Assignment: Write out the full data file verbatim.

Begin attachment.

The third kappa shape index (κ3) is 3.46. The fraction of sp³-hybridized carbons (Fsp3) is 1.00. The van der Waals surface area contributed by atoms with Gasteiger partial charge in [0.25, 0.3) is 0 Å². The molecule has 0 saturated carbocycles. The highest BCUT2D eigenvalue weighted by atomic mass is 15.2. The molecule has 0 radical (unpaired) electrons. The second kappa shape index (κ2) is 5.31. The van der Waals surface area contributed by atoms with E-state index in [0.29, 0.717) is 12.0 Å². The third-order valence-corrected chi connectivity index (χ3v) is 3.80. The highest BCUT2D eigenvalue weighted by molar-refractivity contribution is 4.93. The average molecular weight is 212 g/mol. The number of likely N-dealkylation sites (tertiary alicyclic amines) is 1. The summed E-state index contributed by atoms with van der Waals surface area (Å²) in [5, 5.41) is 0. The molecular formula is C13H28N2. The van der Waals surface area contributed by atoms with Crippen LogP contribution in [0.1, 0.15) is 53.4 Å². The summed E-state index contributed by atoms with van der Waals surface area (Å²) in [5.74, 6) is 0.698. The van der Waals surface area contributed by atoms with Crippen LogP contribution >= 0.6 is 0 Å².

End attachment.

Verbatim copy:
The third kappa shape index (κ3) is 3.46. The fraction of sp³-hybridized carbons (Fsp3) is 1.00. The van der Waals surface area contributed by atoms with Gasteiger partial charge in [0.25, 0.3) is 0 Å². The molecule has 0 saturated carbocycles. The highest BCUT2D eigenvalue weighted by atomic mass is 15.2. The molecule has 0 radical (unpaired) electrons. The second kappa shape index (κ2) is 5.31. The van der Waals surface area contributed by atoms with E-state index in [0.29, 0.717) is 12.0 Å². The third-order valence-corrected chi connectivity index (χ3v) is 3.80. The highest BCUT2D eigenvalue weighted by molar-refractivity contribution is 4.93. The average molecular weight is 212 g/mol. The number of likely N-dealkylation sites (tertiary alicyclic amines) is 1. The summed E-state index contributed by atoms with van der Waals surface area (Å²) in [5, 5.41) is 0. The molecular formula is C13H28N2. The van der Waals surface area contributed by atoms with Crippen LogP contribution in [0.1, 0.15) is 53.4 Å². The summed E-state index contributed by atoms with van der Waals surface area (Å²) in [5.74, 6) is 0.698. The van der Waals surface area contributed by atoms with Crippen LogP contribution >= 0.6 is 0 Å².